Those of us involved in counselling or in change management
will be familiar with the five stages of grief. These constitute the Kubler-Ross theory or model of change and adjustment. It is not uncommon to see people go through these stages as part of the grieving process following the death of another person. It is also recognised that people involved in organisations or companies can go through a similar process when the company is changed following, say, a takeover or a closure.
The five stages of the Kubler-Ross model
Denial, Anger, Bargaining (or negotiation), Despair (or Depression), and Acceptance
I bring this up here because it appears to me that many people and organisations involved in education technology, or ICT, in the UK have recently been going (or are still going) through this process.
This has been brought about, I feel certain, by the recent government announcement of the closure of Becta
, the early termination of BSF programmes and a lack of clear government policy toward the use of technology in education. This has led to many people being made redundant or, at the least, uncertain about their future, it has also led to many groups, schools and professionals feeling uncertain about their position and the continuing role of ICT in schools.
It is hardly surprising that many individuals will have been experiencing these stages of grief, or change, what may be less clear is how organisations may also be experiencing these stages as they try to reposition themselves for the future.
I shall not here go through a description of each of the stages but I feel it has been understandable how some people have at first expressed some disbelief at the decisions that have been made by the new government and also some anger. I feel the protests seen outside parliament on July 19th were conceived out of both disbelief and anger. Other groups have tried to approach the government minister to try to bargain or negotiate on their position, with very little success it would appear. Perhaps now we are at the stage of despair moving into acceptance.
It is important that we all, individuals and organisations, come to the point of acceptance, for it is only when we reach that point that we can start to move forward again.
Moving forward is what we really need to be doing at this time. It seems to ne that the new government has given us two issues to tackle;
Firstly, ICT in education is not important
Secondly that central government shall have no role to play in the decision making as to how schools use ICT, such decisions shall be made by schools themselves, parents their communities and ‘big’ society.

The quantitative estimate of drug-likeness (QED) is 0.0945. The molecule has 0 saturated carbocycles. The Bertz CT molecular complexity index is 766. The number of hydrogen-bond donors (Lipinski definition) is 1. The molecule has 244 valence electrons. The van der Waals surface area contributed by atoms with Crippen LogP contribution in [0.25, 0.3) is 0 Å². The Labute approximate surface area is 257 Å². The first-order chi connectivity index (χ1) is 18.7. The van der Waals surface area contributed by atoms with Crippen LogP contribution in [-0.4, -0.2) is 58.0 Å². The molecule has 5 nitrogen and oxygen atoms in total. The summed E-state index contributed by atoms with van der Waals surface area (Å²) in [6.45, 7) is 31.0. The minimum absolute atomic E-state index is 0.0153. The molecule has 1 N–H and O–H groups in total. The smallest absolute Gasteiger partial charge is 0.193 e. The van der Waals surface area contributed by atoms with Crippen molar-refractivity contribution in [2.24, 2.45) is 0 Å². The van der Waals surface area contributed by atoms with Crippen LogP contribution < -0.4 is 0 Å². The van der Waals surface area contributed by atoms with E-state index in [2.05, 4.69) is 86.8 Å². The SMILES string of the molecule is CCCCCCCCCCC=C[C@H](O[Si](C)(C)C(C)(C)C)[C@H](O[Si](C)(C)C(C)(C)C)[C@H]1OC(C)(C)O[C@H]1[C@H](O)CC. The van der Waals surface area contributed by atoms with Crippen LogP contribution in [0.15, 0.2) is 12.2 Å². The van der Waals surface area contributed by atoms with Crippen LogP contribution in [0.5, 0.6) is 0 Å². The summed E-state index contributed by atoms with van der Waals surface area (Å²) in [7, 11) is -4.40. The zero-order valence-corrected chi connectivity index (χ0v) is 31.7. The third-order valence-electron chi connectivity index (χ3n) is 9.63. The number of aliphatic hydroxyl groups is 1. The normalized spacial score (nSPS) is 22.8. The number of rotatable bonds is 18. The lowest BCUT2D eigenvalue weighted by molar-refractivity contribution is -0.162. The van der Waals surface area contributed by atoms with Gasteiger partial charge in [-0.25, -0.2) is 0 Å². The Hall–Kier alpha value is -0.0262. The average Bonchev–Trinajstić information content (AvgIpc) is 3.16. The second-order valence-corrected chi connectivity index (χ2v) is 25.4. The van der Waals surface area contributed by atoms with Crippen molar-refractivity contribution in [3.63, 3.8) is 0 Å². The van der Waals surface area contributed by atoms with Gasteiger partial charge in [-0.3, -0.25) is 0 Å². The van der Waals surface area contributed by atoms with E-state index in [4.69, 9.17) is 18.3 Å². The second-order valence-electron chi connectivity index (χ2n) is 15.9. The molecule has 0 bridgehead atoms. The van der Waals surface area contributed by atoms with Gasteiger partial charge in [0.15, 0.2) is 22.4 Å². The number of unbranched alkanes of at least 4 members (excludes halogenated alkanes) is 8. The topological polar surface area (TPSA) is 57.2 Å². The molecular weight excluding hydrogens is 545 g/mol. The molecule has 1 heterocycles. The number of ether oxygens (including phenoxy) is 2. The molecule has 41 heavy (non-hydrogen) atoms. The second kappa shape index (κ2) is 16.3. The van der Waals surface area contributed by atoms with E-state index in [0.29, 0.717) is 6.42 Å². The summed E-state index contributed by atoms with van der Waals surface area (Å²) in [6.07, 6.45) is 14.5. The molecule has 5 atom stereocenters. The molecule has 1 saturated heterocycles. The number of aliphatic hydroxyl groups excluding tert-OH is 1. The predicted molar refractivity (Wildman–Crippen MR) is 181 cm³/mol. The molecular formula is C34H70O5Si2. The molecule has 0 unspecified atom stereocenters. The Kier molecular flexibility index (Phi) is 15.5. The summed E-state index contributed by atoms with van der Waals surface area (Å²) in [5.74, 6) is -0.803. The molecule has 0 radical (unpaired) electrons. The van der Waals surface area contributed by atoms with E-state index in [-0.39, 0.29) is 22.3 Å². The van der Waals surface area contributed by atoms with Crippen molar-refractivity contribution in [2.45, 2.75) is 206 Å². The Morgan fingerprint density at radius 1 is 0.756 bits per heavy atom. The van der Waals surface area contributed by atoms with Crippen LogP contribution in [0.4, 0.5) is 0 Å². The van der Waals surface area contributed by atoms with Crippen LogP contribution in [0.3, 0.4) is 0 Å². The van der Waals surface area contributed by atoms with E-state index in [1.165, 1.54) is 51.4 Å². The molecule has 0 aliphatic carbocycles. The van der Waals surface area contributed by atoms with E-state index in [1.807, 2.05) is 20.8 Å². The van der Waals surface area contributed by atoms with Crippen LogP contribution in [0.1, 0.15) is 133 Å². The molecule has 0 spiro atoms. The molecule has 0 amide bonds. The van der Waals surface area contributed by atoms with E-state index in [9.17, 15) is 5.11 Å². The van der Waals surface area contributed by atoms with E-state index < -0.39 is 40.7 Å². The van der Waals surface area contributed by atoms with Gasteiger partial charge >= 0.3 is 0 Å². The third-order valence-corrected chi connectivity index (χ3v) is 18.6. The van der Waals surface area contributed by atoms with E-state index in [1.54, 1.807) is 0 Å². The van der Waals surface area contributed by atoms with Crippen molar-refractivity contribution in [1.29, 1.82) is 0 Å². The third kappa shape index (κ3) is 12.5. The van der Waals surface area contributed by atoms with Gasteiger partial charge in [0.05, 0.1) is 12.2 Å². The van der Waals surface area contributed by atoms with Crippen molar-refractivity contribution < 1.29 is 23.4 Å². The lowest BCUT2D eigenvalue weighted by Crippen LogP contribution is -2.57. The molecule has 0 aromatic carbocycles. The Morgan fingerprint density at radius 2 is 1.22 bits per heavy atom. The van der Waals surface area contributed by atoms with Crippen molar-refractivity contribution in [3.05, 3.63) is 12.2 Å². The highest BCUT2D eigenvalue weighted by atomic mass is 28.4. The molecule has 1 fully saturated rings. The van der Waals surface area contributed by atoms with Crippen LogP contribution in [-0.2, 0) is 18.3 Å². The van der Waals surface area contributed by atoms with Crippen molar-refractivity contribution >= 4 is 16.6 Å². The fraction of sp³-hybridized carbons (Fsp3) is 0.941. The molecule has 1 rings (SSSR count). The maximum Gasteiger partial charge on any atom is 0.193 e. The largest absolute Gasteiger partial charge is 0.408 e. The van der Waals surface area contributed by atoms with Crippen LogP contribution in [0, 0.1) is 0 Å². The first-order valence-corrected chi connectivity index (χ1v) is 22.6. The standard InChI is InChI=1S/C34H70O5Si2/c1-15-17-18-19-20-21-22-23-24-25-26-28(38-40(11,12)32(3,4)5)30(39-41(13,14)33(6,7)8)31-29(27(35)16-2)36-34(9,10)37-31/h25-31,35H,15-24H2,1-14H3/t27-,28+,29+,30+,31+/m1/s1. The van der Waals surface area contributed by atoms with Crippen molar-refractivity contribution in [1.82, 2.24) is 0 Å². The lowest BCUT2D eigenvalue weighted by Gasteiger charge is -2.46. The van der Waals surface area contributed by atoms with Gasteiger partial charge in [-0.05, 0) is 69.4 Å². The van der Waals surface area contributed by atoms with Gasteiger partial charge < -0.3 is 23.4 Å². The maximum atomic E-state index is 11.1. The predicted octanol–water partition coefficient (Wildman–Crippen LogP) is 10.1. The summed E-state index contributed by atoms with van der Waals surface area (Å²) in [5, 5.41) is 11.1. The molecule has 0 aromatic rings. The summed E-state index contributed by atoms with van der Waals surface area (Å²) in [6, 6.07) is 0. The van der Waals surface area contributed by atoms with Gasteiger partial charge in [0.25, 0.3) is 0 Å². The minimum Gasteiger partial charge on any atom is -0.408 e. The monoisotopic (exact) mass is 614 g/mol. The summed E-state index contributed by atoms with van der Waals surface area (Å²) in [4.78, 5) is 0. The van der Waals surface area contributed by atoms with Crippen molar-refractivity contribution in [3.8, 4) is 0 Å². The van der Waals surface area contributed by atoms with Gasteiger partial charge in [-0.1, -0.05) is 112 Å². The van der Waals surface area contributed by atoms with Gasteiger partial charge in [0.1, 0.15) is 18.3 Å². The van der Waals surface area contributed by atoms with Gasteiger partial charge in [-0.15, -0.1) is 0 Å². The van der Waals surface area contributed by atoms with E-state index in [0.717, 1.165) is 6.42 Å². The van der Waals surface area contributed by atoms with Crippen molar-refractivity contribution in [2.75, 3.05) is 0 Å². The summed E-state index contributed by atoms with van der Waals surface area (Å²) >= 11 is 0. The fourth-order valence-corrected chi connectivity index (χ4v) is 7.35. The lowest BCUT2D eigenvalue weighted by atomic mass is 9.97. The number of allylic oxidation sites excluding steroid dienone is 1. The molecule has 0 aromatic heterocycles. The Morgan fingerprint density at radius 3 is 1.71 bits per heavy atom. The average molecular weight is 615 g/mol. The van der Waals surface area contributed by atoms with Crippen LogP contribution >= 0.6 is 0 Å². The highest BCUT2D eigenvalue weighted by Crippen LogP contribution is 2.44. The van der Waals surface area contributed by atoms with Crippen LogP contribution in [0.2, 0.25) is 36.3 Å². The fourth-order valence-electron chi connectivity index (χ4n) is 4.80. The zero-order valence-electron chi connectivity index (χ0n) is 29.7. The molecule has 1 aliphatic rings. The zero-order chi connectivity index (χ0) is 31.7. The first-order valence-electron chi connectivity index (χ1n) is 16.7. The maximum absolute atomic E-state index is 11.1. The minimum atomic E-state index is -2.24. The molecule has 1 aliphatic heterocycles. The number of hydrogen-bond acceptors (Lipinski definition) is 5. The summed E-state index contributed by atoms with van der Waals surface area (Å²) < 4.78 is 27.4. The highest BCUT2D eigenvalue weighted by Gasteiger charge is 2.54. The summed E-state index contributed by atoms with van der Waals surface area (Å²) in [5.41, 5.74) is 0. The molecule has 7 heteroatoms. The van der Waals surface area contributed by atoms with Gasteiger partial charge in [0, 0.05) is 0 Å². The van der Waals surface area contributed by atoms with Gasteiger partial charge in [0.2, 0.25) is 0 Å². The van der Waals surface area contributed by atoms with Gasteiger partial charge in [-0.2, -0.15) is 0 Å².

It is my belief that the first issue is NOT the one we should be addressing. The message that ICT is not important has been put across as a result of decisions to axe BSF (Building Schools for the Future), the lack of any ‘policy’ toward education technology (either before or since the election) and a rather ill-informed speech on education given by a minister. At worst this is just an inference of the government’s failure to understand the role and importance of ICT. People failing to understand the significance of ICT in education is something we have probably all had to face for years from colleagues and sceptics, while it is disappointing that the government has appeared to side with the sceptics, our task here is simply to continue with vigour the training and promoting of ICT that we have all been doing for so long.
It is the second issue that we need to address with more urgency and import. This government is set upon a course of reducing or removing the role of central government in many aspects of our lives and giving power to a more local level. In the case of education, this appears to be to schools and parents. For those of us in ICT and education ,this would appear to mean that instead of dealing, as had previously been the case, with central government via its agency, Becta, we shall have to deal with schools more directly. It may also mean that schools, who may previously have relied upon Becta or their Local Authority for support and guidance may have to become more self-reliant or rely upon each other.
I feel that there is a future need for structures or mechanisms of support and guidance to be put in place for schools in terms of ICT progression. Such structures would not just be for schools but also for parents, communities, education suppliers and individuals. I do not believe that they need to be rigid structures but flexible structures that can be utilised to meet the needs of schools etc. as and when required. I do not believe, therefore, that we need a new body to replace Becta, which may always have been too far distant from schools, but for new organisations or groups and new ways of working to be brought into play.
I do believe at the present that the organisation, NAACE, could be in the best position to start fulfilling some of those roles. Its membership not only includes local authority advisors but also independent ICT consultants, schools and teachers, it also has links within the industry and suppliers. There is certainly the knowledge and skills within the organisation to take on new roles if its constitution, budgets and membership decisions allow.
So we need not despair about the future, we should accept the situation and begin to build for the future.